We continue our look at some of the people we've lost to COVID-19, with the loved ones they've left behind.
On Monday night, we heard about Keith Jacobs of Stoughton, who died at age 64 of the coronavirus in April. He was awaiting a kidney transplant after nearly five years on the donor list.
Jacobs worked as a photographer for most of his life. He was also a well-known and beloved camp counselor at overnight camps in the state.
His family describes him as a man who was kind and generous. His daughter, Jackie Winer, said he loved going on long drives listening to folk and soul music. His son, Seth Jacobs, said he was a loving grandfather who cared more about a person's character than their social status.
Marcy, Jacobs' wife, was an essential worker at a long-term care facility in Massachusetts and was also infected with the coronavirus. She has recovered, but still experiences lingering physical symptoms.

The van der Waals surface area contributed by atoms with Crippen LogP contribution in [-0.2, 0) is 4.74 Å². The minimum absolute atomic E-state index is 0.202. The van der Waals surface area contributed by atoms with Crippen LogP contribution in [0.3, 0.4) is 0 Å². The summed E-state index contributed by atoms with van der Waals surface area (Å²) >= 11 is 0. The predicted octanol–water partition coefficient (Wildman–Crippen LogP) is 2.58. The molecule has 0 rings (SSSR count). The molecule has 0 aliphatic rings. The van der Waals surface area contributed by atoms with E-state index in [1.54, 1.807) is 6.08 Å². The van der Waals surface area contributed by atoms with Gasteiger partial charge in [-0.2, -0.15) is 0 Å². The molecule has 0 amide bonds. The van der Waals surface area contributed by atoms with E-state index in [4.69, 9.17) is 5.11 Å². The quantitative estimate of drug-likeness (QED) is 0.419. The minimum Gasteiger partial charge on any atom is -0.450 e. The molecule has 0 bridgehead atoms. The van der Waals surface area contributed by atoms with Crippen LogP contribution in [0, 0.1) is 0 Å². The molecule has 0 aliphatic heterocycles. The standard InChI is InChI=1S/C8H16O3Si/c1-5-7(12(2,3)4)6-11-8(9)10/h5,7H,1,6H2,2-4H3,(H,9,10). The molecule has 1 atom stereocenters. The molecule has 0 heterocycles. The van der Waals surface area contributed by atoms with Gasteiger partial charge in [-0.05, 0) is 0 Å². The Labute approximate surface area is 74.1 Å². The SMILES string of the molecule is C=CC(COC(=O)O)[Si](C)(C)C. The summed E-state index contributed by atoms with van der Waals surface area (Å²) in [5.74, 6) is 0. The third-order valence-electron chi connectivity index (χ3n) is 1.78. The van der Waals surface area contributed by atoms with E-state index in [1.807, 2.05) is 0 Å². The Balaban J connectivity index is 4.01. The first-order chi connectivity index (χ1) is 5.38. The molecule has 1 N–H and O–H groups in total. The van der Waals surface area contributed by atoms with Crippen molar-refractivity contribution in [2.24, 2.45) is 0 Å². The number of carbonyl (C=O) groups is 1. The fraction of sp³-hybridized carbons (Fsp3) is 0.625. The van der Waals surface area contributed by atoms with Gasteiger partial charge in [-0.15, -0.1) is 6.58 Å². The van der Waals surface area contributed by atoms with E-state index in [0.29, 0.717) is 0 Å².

She said that while her husband was one of more than 220,000 people who have died of COVID-19 in the country, that doesn't reflect the type of man he was and the life he lived.
"I think the most important thing that I want people to know is that my husband's not a number, he was not a pre-existing condition," said Marcy Jacobs. "He was ready for life-saving surgery. Coronavirus killed him. Sure, his body was not strong enough to take the attack of it, but he would be alive today if I knew in February to wear a mask."
Then, through loss came friendship. Jackie Winer and Nicole Harris met on Facebook after both losing their fathers to the coronavirus. They are now working together with local officials to create a memorial to the victims of the virus here in Massachusetts.
Jacobs and Winer family - 1:47
Jackie Winer and Nicole Harris - 23:56